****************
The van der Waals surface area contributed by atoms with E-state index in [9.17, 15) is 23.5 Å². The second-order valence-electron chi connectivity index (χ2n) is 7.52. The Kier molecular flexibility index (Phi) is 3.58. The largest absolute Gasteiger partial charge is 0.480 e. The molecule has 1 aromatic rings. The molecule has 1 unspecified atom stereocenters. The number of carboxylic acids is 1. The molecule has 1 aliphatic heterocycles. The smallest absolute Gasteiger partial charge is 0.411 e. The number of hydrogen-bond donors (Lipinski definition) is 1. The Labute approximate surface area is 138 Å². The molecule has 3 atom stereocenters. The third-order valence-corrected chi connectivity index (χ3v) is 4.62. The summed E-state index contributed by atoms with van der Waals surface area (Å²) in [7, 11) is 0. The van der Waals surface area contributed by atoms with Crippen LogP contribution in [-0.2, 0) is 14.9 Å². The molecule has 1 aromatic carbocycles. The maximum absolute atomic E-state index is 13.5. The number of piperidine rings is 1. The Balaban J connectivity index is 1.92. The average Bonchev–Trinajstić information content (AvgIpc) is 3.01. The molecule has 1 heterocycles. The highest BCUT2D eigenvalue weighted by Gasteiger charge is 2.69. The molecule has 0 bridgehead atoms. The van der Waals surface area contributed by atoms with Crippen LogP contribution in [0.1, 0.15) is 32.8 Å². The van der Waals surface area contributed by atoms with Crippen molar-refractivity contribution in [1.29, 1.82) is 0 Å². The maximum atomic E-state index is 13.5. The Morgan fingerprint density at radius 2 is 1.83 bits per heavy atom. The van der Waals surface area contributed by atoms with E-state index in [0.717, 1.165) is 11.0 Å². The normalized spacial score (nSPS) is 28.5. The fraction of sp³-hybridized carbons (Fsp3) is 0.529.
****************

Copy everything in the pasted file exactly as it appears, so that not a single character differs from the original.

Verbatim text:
The van der Waals surface area contributed by atoms with E-state index in [9.17, 15) is 23.5 Å². The second-order valence-electron chi connectivity index (χ2n) is 7.52. The Kier molecular flexibility index (Phi) is 3.58. The largest absolute Gasteiger partial charge is 0.480 e. The molecule has 1 aromatic rings. The molecule has 1 unspecified atom stereocenters. The number of carboxylic acids is 1. The molecule has 1 aliphatic heterocycles. The smallest absolute Gasteiger partial charge is 0.411 e. The number of hydrogen-bond donors (Lipinski definition) is 1. The Labute approximate surface area is 138 Å². The molecule has 3 atom stereocenters. The third-order valence-corrected chi connectivity index (χ3v) is 4.62. The summed E-state index contributed by atoms with van der Waals surface area (Å²) in [7, 11) is 0. The van der Waals surface area contributed by atoms with Crippen LogP contribution in [-0.2, 0) is 14.9 Å². The molecule has 1 aromatic carbocycles. The maximum absolute atomic E-state index is 13.5. The number of piperidine rings is 1. The Balaban J connectivity index is 1.92. The average Bonchev–Trinajstić information content (AvgIpc) is 3.01. The molecule has 1 heterocycles. The highest BCUT2D eigenvalue weighted by Gasteiger charge is 2.69. The molecule has 0 bridgehead atoms. The van der Waals surface area contributed by atoms with Crippen LogP contribution in [0.1, 0.15) is 32.8 Å². The van der Waals surface area contributed by atoms with Crippen molar-refractivity contribution in [1.29, 1.82) is 0 Å². The maximum atomic E-state index is 13.5. The Morgan fingerprint density at radius 2 is 1.83 bits per heavy atom. The van der Waals surface area contributed by atoms with E-state index in [0.717, 1.165) is 11.0 Å². The normalized spacial score (nSPS) is 28.5. The fraction of sp³-hybridized carbons (Fsp3) is 0.529.